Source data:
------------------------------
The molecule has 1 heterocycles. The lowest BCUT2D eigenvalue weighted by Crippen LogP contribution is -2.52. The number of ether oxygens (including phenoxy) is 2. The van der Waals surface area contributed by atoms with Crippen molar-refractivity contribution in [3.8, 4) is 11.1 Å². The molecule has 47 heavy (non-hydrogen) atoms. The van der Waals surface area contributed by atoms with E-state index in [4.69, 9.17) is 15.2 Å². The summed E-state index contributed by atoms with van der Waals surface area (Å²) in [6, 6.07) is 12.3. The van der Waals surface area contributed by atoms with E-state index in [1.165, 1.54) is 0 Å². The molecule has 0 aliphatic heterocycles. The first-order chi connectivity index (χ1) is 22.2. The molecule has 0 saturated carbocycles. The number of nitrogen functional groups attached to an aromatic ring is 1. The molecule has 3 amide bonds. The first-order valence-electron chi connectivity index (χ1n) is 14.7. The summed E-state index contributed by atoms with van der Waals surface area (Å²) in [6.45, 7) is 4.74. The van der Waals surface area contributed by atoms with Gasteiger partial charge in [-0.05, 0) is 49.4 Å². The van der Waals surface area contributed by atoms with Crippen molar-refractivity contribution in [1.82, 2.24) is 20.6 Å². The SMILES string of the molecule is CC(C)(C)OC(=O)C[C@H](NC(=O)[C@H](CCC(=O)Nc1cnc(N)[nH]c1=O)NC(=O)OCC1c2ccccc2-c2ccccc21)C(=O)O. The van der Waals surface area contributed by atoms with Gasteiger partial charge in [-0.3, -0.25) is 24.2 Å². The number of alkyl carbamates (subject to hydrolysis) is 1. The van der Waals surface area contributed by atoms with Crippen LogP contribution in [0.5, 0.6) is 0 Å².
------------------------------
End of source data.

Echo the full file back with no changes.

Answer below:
The molecule has 1 heterocycles. The lowest BCUT2D eigenvalue weighted by Crippen LogP contribution is -2.52. The number of ether oxygens (including phenoxy) is 2. The van der Waals surface area contributed by atoms with Crippen molar-refractivity contribution in [3.8, 4) is 11.1 Å². The molecule has 47 heavy (non-hydrogen) atoms. The van der Waals surface area contributed by atoms with E-state index in [4.69, 9.17) is 15.2 Å². The summed E-state index contributed by atoms with van der Waals surface area (Å²) in [6, 6.07) is 12.3. The van der Waals surface area contributed by atoms with E-state index in [1.165, 1.54) is 0 Å². The molecule has 0 aliphatic heterocycles. The first-order chi connectivity index (χ1) is 22.2. The molecule has 0 saturated carbocycles. The number of nitrogen functional groups attached to an aromatic ring is 1. The molecule has 3 amide bonds. The first-order valence-electron chi connectivity index (χ1n) is 14.7. The summed E-state index contributed by atoms with van der Waals surface area (Å²) in [6.45, 7) is 4.74. The van der Waals surface area contributed by atoms with Gasteiger partial charge in [-0.05, 0) is 49.4 Å². The van der Waals surface area contributed by atoms with Crippen molar-refractivity contribution in [1.82, 2.24) is 20.6 Å². The SMILES string of the molecule is CC(C)(C)OC(=O)C[C@H](NC(=O)[C@H](CCC(=O)Nc1cnc(N)[nH]c1=O)NC(=O)OCC1c2ccccc2-c2ccccc21)C(=O)O. The van der Waals surface area contributed by atoms with Gasteiger partial charge in [-0.3, -0.25) is 24.2 Å². The number of alkyl carbamates (subject to hydrolysis) is 1. The van der Waals surface area contributed by atoms with Crippen LogP contribution in [0.5, 0.6) is 0 Å².